My life and family

The First Communion Suit and the Holocaust Survivor



My son received his First Communion this past weekend,  and in my judgement, rocked the white suit.   It used to be that many young boys receiving the sacrament wore white, but that has changed.   Some churches you’ll see communicants in blue suits, blue blazers and khakis and the choices go on.   Our church didn’t have any specific requirement, so we asked Julian what he wanted to wear.

He didn’t want white, at first anyway, but his view started to change after a recent trip to my hometown of Norwood, Massachusetts to visit my mom.   We were walking along Washington Street on the way to lunch when we passed a store that has been a fixture in this Boston suburb since I was a child: Brenner’s.   It’s a mom and pop shop in “uptown” or “Norwood Center” where my mother bought my First Communion suit and other items of clothing for my brother and me and one of the reasons this town is a special place.


As we looked into the store, we noticed a girl’s white dress in the display window and a matching boy’s suit behind it.   We saw it as a sign that Julian should wear traditional white, and we should buy it at Brenner’s, just like his Nana did.

Inside the store was the same couple who’ve owned it for years, Martha and Aron Greenfield. I hadn’t been in the store in decades, and the no-frills store is pretty much unchanged.   We were instantly helped by Mr. Greenfield who has a remarkable story to tell.  He is a Holocaust survivor.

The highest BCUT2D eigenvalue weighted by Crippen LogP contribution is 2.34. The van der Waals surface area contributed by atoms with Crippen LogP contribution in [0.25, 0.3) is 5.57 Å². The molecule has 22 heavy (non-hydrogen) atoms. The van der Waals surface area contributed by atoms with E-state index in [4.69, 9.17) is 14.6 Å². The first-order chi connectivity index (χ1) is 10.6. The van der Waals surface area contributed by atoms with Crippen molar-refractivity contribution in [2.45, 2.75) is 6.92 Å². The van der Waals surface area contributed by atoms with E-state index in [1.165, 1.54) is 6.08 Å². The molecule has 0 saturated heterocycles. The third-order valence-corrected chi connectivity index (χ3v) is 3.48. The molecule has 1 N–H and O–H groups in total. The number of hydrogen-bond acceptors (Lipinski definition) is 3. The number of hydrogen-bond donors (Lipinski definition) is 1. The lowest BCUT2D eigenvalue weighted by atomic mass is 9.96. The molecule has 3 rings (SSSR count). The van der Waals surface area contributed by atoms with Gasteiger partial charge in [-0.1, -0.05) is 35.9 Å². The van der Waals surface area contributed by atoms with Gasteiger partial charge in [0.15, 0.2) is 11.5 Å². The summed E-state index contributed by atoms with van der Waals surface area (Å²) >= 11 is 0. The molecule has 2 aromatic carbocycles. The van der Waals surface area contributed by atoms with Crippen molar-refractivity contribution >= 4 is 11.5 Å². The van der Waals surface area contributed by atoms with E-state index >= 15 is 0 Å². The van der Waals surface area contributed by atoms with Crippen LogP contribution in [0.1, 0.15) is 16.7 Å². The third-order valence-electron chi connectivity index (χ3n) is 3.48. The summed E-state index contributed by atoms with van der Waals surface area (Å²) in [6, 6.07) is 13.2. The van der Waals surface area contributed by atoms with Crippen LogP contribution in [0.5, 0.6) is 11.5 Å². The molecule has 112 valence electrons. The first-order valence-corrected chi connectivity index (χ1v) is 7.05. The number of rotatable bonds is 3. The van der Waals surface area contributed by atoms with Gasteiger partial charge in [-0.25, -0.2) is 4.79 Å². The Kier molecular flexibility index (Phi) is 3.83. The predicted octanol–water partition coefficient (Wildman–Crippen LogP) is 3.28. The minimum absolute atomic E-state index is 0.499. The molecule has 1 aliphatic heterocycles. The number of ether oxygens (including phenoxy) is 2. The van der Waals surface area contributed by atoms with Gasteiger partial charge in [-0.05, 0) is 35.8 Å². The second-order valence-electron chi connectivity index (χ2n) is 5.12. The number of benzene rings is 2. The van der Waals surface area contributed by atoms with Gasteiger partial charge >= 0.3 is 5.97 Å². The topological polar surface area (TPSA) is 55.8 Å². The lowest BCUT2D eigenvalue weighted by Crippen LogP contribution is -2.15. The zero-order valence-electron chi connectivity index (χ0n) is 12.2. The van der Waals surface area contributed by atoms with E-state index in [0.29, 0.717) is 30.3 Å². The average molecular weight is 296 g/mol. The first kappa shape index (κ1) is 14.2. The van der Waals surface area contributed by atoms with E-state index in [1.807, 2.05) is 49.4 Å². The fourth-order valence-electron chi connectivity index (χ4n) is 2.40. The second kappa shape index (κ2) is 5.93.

Mr. Greenfield was extremely patient as he helped my son try on a suit my boy was not in any way interested in wearing.   The size was perfect: the shirt, pants, jacket and vest. White tie included, and Mr. Greenfield offered us a discount.  Deal.   My son grimaced a little.   Kara and I told him the only time in his life he’ll have to wear an all white suit is First Communion, unless he’s cast in a remake of Fantasy Island or becomes  Colonel Sanders when he grows up.

During his free time away from the store, Mr. Greenfield educates children about the horrors of the Holocaust. He survived nine concentration camps. His parents, three brothers and two sisters did not. He travels to schools in suburban Boston and tells others about his experience so this dark chapter in history will never be forgetton.

At 90, Mr. Greenfield still puts 100 percent into Brenner’s and shows no signs of retiring. I’m not sure about the future of the store long term, but as a fourth-generation Norwoodite, I’m glad it was part of my life, and my son’s too.

Oh, and Julian and the suit? He came around and loved wearing it. After lunch and Brenner’s we bowled at the Norwood Sports Center that’s been around since the 1940s and later Kara and I met a friend at Lewis’ Bar and Grille, which opened in the 1930s. That’s my town.

More on Mr. Greenfield here courtesy of the Norwood Bulletin

Here are two other Norwood stories I wrote:




8 replies »

  1. Just before reading your blog post on Facebook yesterday I read the transcript from 60 Minutes about Benjamin Ferencz, the Nuremberg prosecutor. Thank you for sharing your experience with us. Your son looks so handsome.


  2. Aron passed away in September and Brenner’s Children’s Shop — a fixture in Norwood for nearly three-quarters of a century — will close for good at the end of 2022 (Norwood’s Sesquicentennial year). Aron and Martha Greenfield were proprietors for the last 49 years.


Leave a Reply

Fill in your details below or click an icon to log in: Logo

You are commenting using your account. Log Out /  Change )

Twitter picture

You are commenting using your Twitter account. Log Out /  Change )

Facebook photo

You are commenting using your Facebook account. Log Out /  Change )

Connecting to %s